clock menu more-arrow no yes mobile

Filed under:

What They're Saying Before the Orlando Magic Face Off Against the Los Angeles Lakers

  • The Magic face the L.A. Lakers in a rematch of last summer's NBA Finals.
    Brian Schmitz sets the stage for the NBA Finals rematch between the Orlando Magic and the Los Angeles Lakers at the Staples Center.

    The Magic meet the Lakers at Staples Center for the first time since L.A. beat them in the NBA Finals.

    The Lakers won it 4 games to 1 — and it looks as if they've put even more distance between themselves and the Magic. And everyone else.

    L.A. is a league-best 31-9, [Kobe] Bryant is the MVP front-runner and newly acquired Ron Artest has not become a distraction, except to opposing players.

    Meanwhile, going in the opposite direction lately, are the Magic.

    Orlando is (26-14) has lost six of its last eight games and is 9-10 since a 17-4 start. Not exactly the way to head into a Finals rematch and show the Lakers a thing or three, curled into the fetal position.
  • Denton: Magic Set For Finals Rematch
    John Denton of writes that the Magic are more concerned with improving as a team than they are with the Lakers.

    When the clinching game was complete last spring and the NBA championship belonged to the Los Angeles Lakers instead of the Orlando Magic, captains Dwight Howard and Jameer Nelson stayed on the bench to make sure the visions of the L.A. celebration were burned into their memories. [...]

    ``You look at all of these banners around here and see that this is where we want to take our organization,’’ Nelson said. ``We stayed out there on the bench during the Lakers celebration because wanted that feeling stuck in our heads. We don’t want anybody ever celebrating on our homecourt again.

    ``I don’t know if you ever get over losing in The Finals until you win a championship. You get so close and you don’t accomplish your goal, that’s tough. We know we’re still a good team and we plenty to still strive for.’’

    Howard said he tried diverting his eyes from the championship banner at the end of the practice court. After all, he said he’s got enough on his mind these days with trying to get the Magic back on track after losing six of the past eight games. No, the Magic aren’t coming into this nationally televised rematch playing as well as they’d like, but Howard thinks a game against the Lakers is just what Orlando needs to snap itself out of this funk.

    ``I’ve tried to not even look around here. I’m trying to keep my focus on getting us back to playing well and playing good team basketball,’’ Howard said on Sunday. ``It’s hard to say that we’ve gotten over losing to the Lakers, but I know I haven’t. People don’t understand how I felt playing in the NBA Finals because that was a life-long dream. But then you get so close and lose and it’s like losing something in your life that you cherish the most.’’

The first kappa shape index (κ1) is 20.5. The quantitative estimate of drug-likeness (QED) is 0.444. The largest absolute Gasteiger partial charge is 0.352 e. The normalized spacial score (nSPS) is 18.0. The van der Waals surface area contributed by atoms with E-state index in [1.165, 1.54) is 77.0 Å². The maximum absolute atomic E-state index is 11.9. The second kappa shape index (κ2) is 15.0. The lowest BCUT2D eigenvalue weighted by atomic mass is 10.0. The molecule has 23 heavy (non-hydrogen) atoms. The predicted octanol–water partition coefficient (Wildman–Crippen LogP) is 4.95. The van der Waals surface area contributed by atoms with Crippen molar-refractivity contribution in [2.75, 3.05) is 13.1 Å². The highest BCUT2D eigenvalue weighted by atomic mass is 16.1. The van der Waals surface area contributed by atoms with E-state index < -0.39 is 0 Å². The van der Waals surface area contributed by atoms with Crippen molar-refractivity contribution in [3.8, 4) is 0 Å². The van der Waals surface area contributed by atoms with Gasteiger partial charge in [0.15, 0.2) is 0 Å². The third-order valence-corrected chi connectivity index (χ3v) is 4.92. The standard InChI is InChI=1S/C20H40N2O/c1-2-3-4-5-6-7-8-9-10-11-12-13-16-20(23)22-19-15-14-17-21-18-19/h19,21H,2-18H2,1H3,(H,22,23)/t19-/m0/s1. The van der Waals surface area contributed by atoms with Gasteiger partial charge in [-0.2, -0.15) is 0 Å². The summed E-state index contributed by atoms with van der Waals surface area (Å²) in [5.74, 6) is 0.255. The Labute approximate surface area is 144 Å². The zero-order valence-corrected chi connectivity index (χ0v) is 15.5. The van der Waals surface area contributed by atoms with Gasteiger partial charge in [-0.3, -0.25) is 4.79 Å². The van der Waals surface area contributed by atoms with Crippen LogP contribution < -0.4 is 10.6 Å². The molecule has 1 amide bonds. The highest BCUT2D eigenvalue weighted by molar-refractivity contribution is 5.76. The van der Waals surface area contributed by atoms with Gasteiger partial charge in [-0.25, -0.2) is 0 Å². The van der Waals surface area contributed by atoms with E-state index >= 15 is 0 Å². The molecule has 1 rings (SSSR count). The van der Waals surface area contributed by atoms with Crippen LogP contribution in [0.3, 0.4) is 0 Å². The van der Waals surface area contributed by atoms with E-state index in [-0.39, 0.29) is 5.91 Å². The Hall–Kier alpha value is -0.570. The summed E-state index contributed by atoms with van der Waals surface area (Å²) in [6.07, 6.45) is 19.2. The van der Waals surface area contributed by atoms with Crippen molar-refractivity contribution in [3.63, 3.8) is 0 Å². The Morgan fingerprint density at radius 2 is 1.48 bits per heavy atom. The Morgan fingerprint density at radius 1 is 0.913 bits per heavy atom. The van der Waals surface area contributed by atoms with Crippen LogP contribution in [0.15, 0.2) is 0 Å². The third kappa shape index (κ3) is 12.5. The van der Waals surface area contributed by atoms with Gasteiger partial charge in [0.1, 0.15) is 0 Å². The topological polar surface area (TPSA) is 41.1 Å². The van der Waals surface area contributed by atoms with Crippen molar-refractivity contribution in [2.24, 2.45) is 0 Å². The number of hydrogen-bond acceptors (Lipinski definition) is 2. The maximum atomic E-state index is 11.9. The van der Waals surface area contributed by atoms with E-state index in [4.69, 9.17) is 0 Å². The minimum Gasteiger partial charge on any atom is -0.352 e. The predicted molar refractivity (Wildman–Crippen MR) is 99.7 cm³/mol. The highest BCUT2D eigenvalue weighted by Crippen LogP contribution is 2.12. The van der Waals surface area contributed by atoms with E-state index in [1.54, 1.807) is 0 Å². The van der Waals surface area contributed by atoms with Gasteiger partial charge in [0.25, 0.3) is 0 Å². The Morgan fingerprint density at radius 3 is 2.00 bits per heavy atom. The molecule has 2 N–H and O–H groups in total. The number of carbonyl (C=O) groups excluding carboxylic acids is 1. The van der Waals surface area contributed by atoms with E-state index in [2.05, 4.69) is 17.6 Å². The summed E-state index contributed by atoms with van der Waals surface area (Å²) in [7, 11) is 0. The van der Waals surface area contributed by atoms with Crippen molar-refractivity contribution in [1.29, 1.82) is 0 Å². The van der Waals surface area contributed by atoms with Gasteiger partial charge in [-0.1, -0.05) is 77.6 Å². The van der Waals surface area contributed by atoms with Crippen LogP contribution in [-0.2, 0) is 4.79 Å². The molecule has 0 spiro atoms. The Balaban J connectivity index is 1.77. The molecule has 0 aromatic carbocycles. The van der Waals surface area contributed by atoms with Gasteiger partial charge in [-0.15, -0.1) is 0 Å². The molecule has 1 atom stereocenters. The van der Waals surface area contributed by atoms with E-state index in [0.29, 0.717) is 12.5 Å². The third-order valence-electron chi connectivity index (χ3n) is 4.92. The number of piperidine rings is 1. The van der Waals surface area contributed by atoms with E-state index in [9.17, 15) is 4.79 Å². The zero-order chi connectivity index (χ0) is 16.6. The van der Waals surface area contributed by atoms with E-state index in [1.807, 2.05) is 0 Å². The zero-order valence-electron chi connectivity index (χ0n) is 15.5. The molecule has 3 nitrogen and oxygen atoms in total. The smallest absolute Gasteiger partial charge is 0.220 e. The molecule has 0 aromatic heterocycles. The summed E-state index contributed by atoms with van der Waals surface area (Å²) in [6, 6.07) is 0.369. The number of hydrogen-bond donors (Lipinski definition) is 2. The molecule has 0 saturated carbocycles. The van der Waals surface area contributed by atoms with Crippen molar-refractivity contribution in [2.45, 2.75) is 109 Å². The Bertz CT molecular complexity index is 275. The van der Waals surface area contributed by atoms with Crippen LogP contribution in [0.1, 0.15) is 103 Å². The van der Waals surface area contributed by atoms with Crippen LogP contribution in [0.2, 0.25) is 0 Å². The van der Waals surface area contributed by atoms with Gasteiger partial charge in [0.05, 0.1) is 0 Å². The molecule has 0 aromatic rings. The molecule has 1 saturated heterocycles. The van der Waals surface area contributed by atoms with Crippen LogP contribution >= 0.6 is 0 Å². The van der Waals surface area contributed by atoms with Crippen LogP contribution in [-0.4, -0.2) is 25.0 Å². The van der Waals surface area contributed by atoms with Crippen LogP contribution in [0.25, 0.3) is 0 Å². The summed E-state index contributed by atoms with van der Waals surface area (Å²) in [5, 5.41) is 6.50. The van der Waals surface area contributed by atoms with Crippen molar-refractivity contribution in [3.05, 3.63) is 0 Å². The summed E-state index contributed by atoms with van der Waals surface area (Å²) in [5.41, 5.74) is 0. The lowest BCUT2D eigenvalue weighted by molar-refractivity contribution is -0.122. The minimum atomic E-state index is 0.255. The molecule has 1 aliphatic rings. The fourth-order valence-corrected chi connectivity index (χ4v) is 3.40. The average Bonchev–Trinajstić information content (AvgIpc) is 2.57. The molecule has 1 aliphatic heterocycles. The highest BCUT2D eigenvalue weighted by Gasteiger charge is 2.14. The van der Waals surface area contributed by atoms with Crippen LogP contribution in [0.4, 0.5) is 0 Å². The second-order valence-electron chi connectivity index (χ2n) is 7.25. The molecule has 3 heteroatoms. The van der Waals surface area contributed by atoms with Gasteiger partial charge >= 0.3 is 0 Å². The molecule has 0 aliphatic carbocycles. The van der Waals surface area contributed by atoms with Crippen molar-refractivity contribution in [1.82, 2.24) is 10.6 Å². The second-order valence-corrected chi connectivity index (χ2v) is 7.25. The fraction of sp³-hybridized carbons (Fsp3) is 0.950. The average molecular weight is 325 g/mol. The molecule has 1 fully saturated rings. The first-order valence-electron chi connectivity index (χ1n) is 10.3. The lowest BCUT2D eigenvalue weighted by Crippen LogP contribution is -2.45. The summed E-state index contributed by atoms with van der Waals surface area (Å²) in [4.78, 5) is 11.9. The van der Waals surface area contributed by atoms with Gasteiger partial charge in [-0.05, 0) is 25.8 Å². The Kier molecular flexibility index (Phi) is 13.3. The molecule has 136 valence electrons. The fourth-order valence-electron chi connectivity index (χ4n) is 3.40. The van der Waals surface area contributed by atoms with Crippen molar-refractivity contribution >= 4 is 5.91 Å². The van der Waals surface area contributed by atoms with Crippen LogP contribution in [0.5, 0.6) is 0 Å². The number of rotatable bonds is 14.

More after the jump.

  • Orlando Magic breaks its own spell
    Mike Bresnahan of the Los Angeles Times elaborates on the game between Orlando and Los Angeles.

    Hey, wow, Orlando's in town . . . sort of.

    The sequence of events tonight will show a charter bus dropping off a bunch of tall guys at what will eventually be a full house at Staples Center, marking the first time the Lakers and Magic have played since the NBA Finals in June.

    But there's something strange about this Orlando team, loser of six of its last eight games, including a 102-87 loss Friday against a horribly depleted Portland team that was without Brandon Roy, Greg Oden and a host of other regulars.

    The Magic of last season has turned into a mystery this season.
  • Dwight Howard, Lakers' Andrew Bynum 'just different,' Phil Jackson says
    Head coach Phil Jackson believes that Dwight Howard and Andrew Bynum are two different players.

    On the surface, it appears as if Bynum has a more advanced offensive game than Howard, who is generally considered the best center in the NBA.

    Lakers Coach Phil Jackson, however, doesn't put much stock in that theory.

    "It's a difference in just their physical makeup," said Jackson, who gave his team Saturday off. "I think 'Drew has great hands, great shooting touch, [but] doesn't have that strength and quickness that Howard has, that physical makeup." [...]

    Bynum has a nice jump shot up to 15 feet, and he has learned to use both of his hands. He runs the court, has gotten better in the low post and has become adept at spinning off his defender to catch lob passes for dunks.

    Howard has a nice little running hook from the left and right sides and dunks with power. He also runs the court.
  • What Happened To The Magic In Orlando?
    Kurt Helin of Forum Blue And Gold asks Philip Rossman-Reich of Orlando Magic Daily about the Magic's struggles.

  • And So We Meet Again...
    Rossman-Reich previews Orlando's matchup with Los Angeles and gathers the thoughts of Helin on how the Lakers have looked this year.

    It was precisely 228 days ago tonight when Kobe Bryant, Pau Gasol, Phil Jackson and the Los Angeles Lakers won the NBA title and defeated the Magic in five games. As Bryant and his team celebrated the victory, Dwight Howard and Jameer Nelson watched from the sidelines to remember the feeling and inspire them to return to have their turn at celebrating a win in the final game of the season.

    A lot of things have changed for both those teams since that day.